Wednesday 11 February 2015 at 7.30pm, Swedenborg Hall, Holborn, London | map
Presented by Professor Heike Roms
Reconstructing and re-enacting, exhibiting and curating, mapping and walking – increasingly theatre and performance historians are leaving the archive and engaging in forms of research that have a distinctly artistic-performative and often public character. At the same time ‘traditional’ methods such as archival research and close reading practices are considered as performative acts that not just reveal but actually create and figure evidence.
This presentation will examine what is at stake in approaching historical evidence as an event. Do such approaches signal a productive shift in our understanding of how we produce knowledge, especially knowledge of theatre and performance, and of who participates in that production? Or are they mere indicators of a new knowledge-economy for which it has become imperative to be seen to be ‘performing’ research? The presentation will draw extensively on Heike’s own current research on the history of performance art in Wales in the 1960s and 1970s, which uses a range of performance-based methods.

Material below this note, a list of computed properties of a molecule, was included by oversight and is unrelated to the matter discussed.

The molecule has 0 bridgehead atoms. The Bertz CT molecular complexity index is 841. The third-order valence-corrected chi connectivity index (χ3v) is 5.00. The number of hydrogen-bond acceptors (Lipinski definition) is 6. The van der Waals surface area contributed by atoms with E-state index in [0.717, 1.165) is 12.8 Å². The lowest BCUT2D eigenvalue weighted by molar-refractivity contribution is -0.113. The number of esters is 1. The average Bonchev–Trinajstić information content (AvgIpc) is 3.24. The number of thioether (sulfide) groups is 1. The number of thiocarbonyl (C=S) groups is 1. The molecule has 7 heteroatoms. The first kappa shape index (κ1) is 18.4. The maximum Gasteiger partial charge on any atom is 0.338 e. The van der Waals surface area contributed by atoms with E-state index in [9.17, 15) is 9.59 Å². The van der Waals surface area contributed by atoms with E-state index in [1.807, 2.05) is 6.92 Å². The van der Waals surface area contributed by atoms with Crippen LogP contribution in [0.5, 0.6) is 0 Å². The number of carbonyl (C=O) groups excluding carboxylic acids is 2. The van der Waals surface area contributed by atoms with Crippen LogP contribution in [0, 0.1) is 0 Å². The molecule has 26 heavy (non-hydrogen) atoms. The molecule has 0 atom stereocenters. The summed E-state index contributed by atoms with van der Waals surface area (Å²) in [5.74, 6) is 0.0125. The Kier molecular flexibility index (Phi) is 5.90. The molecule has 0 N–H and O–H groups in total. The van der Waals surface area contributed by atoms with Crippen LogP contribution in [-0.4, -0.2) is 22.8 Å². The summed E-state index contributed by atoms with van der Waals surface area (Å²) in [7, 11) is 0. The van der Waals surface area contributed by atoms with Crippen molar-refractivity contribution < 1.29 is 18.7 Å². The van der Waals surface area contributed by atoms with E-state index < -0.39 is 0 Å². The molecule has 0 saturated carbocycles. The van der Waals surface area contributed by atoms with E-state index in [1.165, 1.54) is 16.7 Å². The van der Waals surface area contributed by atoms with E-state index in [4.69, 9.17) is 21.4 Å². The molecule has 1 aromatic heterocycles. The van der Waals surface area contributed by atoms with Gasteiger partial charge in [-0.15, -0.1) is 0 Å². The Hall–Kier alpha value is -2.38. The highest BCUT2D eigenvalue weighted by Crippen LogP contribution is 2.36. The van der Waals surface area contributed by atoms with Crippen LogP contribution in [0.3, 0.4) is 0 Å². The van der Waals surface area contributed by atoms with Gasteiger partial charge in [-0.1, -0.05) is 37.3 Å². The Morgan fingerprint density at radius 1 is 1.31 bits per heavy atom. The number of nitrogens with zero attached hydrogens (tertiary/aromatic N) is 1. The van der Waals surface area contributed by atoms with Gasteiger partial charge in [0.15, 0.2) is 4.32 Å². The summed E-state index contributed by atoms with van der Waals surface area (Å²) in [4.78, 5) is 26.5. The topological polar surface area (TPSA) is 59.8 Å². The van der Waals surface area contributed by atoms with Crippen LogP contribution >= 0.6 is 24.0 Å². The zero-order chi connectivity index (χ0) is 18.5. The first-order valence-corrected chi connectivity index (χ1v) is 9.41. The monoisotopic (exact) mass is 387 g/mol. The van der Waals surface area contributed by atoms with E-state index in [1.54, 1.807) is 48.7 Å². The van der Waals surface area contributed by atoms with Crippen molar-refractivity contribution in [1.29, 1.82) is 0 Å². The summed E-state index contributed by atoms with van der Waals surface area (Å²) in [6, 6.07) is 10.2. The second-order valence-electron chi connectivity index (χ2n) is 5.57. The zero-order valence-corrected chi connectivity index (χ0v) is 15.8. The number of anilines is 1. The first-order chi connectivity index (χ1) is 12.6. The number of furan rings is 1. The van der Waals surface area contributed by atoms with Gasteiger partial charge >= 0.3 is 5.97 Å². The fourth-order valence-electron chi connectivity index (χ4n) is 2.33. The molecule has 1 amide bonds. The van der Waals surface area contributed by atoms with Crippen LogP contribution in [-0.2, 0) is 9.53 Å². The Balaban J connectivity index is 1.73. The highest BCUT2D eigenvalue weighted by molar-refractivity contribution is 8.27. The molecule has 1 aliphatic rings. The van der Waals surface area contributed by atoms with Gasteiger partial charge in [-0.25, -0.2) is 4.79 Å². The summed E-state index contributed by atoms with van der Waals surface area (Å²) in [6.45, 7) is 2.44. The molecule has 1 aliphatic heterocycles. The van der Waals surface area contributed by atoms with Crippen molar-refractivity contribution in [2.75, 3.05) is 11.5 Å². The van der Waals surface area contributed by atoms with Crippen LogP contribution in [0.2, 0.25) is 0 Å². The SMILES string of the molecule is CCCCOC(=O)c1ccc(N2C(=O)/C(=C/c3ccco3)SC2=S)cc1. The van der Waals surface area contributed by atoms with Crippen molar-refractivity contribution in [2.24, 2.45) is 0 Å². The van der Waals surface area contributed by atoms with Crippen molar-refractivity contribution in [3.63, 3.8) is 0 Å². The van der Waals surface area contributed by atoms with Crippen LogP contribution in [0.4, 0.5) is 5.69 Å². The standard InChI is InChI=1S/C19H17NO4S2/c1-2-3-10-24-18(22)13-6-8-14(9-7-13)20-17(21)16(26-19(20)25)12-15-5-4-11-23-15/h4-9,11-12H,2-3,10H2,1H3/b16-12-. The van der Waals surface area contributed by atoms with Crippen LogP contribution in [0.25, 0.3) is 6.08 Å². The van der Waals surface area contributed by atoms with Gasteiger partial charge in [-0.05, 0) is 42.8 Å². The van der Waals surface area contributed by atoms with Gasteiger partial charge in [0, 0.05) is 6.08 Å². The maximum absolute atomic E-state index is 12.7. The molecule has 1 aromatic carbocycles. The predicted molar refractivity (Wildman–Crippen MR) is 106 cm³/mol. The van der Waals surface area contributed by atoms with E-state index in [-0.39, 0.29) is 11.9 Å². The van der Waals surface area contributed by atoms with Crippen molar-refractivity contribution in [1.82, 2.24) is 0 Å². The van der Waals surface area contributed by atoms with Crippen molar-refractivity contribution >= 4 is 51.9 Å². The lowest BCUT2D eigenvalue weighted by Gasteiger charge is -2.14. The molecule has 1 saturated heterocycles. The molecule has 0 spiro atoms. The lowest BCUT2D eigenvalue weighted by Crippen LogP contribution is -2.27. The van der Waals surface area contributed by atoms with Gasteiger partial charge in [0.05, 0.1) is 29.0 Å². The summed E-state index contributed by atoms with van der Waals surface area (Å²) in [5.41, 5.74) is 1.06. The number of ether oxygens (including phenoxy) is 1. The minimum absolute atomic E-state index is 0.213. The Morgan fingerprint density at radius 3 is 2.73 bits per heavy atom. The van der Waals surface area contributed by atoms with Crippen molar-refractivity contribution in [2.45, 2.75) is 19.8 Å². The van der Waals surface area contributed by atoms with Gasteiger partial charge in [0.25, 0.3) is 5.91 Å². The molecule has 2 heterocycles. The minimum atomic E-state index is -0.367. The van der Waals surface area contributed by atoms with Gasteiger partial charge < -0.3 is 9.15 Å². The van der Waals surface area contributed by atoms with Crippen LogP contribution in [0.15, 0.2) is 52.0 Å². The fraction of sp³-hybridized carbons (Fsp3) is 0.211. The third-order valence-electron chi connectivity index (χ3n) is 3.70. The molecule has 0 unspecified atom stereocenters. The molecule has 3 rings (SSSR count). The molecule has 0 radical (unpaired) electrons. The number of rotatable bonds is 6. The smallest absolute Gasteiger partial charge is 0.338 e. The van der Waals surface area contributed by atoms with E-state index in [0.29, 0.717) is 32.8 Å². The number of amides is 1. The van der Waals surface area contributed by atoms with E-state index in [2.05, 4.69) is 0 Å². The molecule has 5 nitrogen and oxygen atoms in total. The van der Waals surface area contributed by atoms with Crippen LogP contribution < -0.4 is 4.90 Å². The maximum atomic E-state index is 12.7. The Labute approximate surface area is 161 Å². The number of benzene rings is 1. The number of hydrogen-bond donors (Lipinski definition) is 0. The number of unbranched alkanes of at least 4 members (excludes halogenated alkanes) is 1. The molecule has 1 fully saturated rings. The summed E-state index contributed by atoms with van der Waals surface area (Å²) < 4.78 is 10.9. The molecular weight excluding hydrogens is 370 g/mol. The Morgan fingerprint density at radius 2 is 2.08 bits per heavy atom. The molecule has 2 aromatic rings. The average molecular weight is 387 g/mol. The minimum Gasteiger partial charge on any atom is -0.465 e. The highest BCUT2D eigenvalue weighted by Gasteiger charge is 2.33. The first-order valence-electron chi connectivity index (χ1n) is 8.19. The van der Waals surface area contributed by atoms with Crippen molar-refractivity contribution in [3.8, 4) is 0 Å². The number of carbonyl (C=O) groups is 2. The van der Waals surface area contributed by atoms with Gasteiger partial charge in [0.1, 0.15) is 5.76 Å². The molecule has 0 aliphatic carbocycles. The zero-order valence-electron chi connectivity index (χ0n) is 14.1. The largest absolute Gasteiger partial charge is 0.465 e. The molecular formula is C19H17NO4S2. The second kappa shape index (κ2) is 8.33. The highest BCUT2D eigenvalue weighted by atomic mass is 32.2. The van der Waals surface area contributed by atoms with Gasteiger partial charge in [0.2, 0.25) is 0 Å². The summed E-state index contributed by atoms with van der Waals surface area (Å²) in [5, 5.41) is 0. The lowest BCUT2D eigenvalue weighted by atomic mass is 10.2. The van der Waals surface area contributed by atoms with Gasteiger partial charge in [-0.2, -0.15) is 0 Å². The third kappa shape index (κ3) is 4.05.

Heike Roms is Professor in Performance Studies at Aberystwyth University. She has published widely on contemporary performance practice (particularly on work emanating from Wales), the history of performance art in a British context, performance historiography, documentation and performance archiving. Heike is director of What’s Welsh for Performance?, a major research initiative devoted to uncovering and archiving the history of performance art in Wales. The project was funded by a large Research Grant from the British Arts and Humanities Research Council AHRC (2009-2011) and won the David Bradby TaPRA Award for Outstanding Research in International Theatre and Performance 2011.
photo credit: Daniel Ladnar